Tuesday, November 22, 2005
In her note, Privity, Duty, and Loss: in Swanson v. Ptak, the Nebraska Supreme Court again Endorses Privity in Legal Malpractice Actions, 84 Neb. L. Rev. 369 (2005), Tracy M. Mason discusses the case of Swanson v. Ptak, 268 Neb. 265, 682 N.W.2d 225 (2004).
Here is the conclusion to her article:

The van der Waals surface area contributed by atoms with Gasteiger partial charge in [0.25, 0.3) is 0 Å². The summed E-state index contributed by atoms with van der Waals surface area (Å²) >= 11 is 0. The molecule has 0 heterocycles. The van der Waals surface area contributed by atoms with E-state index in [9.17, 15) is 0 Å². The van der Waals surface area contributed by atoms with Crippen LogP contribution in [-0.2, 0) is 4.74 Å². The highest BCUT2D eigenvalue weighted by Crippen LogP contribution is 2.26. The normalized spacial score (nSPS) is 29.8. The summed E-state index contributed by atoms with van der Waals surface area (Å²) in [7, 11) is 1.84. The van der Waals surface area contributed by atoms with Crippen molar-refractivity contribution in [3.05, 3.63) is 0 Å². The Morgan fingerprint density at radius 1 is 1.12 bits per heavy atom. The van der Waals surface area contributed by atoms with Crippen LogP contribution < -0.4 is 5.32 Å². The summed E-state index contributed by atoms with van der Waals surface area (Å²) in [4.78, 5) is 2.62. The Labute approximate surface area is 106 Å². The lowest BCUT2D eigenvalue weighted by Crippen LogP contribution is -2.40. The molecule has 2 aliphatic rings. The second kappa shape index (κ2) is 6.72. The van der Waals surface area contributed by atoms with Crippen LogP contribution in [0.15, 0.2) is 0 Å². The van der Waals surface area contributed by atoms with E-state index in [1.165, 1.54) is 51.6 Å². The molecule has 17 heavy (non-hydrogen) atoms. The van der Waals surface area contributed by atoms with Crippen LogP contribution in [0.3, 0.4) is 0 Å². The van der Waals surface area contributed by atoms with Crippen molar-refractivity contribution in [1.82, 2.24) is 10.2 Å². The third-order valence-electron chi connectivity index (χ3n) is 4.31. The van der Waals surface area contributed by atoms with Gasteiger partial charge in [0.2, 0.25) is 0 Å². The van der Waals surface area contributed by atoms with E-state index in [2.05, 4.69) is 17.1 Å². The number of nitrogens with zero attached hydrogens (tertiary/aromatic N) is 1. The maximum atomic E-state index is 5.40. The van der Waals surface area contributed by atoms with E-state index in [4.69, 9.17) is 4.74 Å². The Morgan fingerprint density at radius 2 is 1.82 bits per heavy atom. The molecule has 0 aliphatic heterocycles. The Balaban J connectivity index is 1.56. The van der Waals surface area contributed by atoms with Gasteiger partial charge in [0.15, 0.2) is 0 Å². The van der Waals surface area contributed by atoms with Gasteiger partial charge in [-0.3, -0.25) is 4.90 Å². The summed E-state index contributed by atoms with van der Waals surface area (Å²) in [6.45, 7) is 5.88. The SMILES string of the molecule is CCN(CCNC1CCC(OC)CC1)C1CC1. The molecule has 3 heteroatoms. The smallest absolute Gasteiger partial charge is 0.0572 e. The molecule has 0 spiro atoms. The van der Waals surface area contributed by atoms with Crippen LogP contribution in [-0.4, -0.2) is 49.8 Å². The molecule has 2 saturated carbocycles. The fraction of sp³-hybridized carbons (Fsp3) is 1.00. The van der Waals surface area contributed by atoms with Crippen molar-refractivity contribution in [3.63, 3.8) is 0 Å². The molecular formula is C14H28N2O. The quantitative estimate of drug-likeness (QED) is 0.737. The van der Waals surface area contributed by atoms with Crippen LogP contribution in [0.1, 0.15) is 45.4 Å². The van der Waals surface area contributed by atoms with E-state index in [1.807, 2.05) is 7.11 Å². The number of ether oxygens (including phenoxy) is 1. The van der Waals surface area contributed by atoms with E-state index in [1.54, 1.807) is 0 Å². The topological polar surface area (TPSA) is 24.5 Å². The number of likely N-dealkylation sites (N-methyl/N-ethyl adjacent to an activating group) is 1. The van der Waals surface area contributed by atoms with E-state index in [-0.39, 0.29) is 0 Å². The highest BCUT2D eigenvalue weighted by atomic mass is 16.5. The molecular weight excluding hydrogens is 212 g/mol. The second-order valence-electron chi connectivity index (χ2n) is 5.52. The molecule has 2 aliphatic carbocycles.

Teresa Stanton Collett observes that although "in many jurisdictions only the 'client' has standing to sue for injuries resulting from an attorney's negligence," many "estate planners and elder law specialists regularly counsel individuals who expect the lawyer to consider the interests of others - spouses, children, parents, or other family members." Although these expectations are different from those at issue in Swanson, in which the attorney was not retained by the decedent's family for estate planning purposes, Collett's observation goes to perhaps the best justification for abrogating the privity requirement - the fact that many decedents work from the assumption that the attorney is not just working for them, but for their families. Leota Swanson may not have had a successful claim even if Nebraska's strict privity requirement was eliminated. But in order to provide Nebraskans with the opportunity to have their day in court, the Nebraska Supreme Court should, at the very least, subject the privity requirement to a methodical reconsideration. The potential of an expanded Kurtenbach approach, one which includes a more generous sweep of potential malpractice plaintiffs than merely those with pre-existing attorney-client relationships, is to provide recovery for otherwise innocent plaintiffs who have experienced a loss due to an attorney's negligence, while still maintaining limits on attorney liability to third parties.